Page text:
alsoperform latching functions as well. A very common application of this in industrial PLC
systemsis a latching start/stop program for controlling electric motors by meansof
momentary-contactpushbutton switches.
Note the use of normally-open (NO) pushbutton switch contacts (again!), with no
auxiliarycontact providing status indication of the contactor to the PLC. This is a very minimal
program,shown for the strict purpose of illustrating the use of set and reset latching coils in
LadderDiagram PLC programming.

Fig.9
Set and Reset coilsare examples of what is known in the world of PLC programming
asretentive instructions. A retentive instruction retains its value after being virtually de-
energizedin the Ladder Diagram circuit. A standard output coil is non-retentive, which
means it does notlatch when de-energized. The concept of retentive and non-retentive
instructions will appear againas we explore PLC programming, especially in the area of timers.

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It should be noted that the duration of a single PLC program scan is typically very
short:measured in milliseconds. If this program were actually tested in a real PLC, you would
probablynot be able to see either test lamp light up, since each pulse is so short-lived.
Contacts and coils represent only the most basic of instructions in the Ladder Diagram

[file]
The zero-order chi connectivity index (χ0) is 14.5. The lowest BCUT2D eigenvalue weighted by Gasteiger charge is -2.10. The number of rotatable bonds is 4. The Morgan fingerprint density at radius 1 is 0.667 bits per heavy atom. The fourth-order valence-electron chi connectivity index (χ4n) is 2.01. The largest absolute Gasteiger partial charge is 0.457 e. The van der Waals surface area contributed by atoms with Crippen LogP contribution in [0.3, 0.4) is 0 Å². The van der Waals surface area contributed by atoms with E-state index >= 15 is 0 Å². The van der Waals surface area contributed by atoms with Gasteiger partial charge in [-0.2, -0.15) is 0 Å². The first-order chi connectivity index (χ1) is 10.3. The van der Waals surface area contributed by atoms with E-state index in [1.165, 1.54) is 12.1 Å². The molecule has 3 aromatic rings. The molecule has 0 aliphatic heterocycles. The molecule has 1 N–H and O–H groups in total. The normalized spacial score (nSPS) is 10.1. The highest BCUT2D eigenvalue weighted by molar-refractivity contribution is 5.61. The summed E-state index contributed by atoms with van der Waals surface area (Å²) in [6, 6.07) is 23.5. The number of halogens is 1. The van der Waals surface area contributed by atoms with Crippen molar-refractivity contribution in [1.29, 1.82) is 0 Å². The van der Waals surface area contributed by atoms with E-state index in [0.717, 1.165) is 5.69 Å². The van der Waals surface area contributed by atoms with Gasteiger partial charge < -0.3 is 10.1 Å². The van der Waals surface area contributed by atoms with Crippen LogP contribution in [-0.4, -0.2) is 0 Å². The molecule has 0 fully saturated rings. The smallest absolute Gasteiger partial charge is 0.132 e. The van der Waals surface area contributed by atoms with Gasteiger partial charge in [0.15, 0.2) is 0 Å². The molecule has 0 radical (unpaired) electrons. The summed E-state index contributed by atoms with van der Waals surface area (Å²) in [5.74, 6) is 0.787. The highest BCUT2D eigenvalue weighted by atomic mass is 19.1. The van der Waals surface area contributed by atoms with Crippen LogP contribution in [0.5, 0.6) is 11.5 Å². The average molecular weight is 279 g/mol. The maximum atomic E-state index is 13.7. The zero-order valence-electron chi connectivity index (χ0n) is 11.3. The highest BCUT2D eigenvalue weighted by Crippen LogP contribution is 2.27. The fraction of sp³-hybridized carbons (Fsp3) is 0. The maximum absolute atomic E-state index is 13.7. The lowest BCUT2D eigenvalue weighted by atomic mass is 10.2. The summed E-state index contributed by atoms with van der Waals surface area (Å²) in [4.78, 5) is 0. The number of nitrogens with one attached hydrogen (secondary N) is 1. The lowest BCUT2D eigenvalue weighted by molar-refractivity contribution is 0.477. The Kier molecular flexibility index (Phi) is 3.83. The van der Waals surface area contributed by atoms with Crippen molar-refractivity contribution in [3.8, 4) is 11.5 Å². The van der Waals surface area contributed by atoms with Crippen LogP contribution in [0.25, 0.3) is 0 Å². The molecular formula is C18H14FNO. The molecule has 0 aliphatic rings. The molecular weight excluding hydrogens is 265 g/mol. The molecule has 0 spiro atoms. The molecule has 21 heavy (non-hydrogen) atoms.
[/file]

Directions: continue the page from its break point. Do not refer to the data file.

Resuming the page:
PLCprogramming language. Many other instructions exist, which will be discussed in the
followingsubsections.

2.5 Counters
A counter is a PLC instruction that either increments (counts up) or decrements (counts
down)an integer number value when prompted by the transition of a bit from 0 to 1 (false to
true).Counter instructions come in three basic types: up counters, down counters, and
up/down counters.Both up and down counter instructions have single inputs for triggering
counts, whereasup/down counters have two trigger inputs: one to make the counter increment
and one to make the counter decrement.
To illustrate the use of a counter instruction, we will analyze a PLC-base system designed to
count objects as they pass down a conveyor belt.

Fig.10
In this system, a continuous (unbroken) light beam causes the light sensor to close its
outputcontact, energizing discrete channel IN4. When an object on the conveyor belt interrupts

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thelight beam from source to sensor, the sensors contact opens, interrupting power to input
IN4. Apushbutton switch connected to activate discrete input IN5 when pressed will serve as a
manualreset of the count value. An indicator lamp connected to one of the discrete output
channels willserve as an indicator of when the object count value has exceeded some pre-set
limit.

We will now analyze a simple Ladder Diagram program designed to increment a counter
Instruction each time the light beam breaks.

Fig.11

This particular counter instruction (CTU) is an incrementing counter, which means it


countsup with each off-to-on transition input to its CU input. The normally-closed virtual
contact(IN sensor object) is typically held in the open state when the light beam is
continuous, by virtueof the fact the sensor holds that discrete input channel energized while the
beam is continuous. Whenthe beam is broken by a passing object on the conveyor belt, the
input channel de-energizes, causingthe virtual contact IN sensor object to close and send
virtual power to the CU input of thecounter instruction. This increments the counter just as
the leading edge of the object breaks thebeam. The second input of the counter instruction box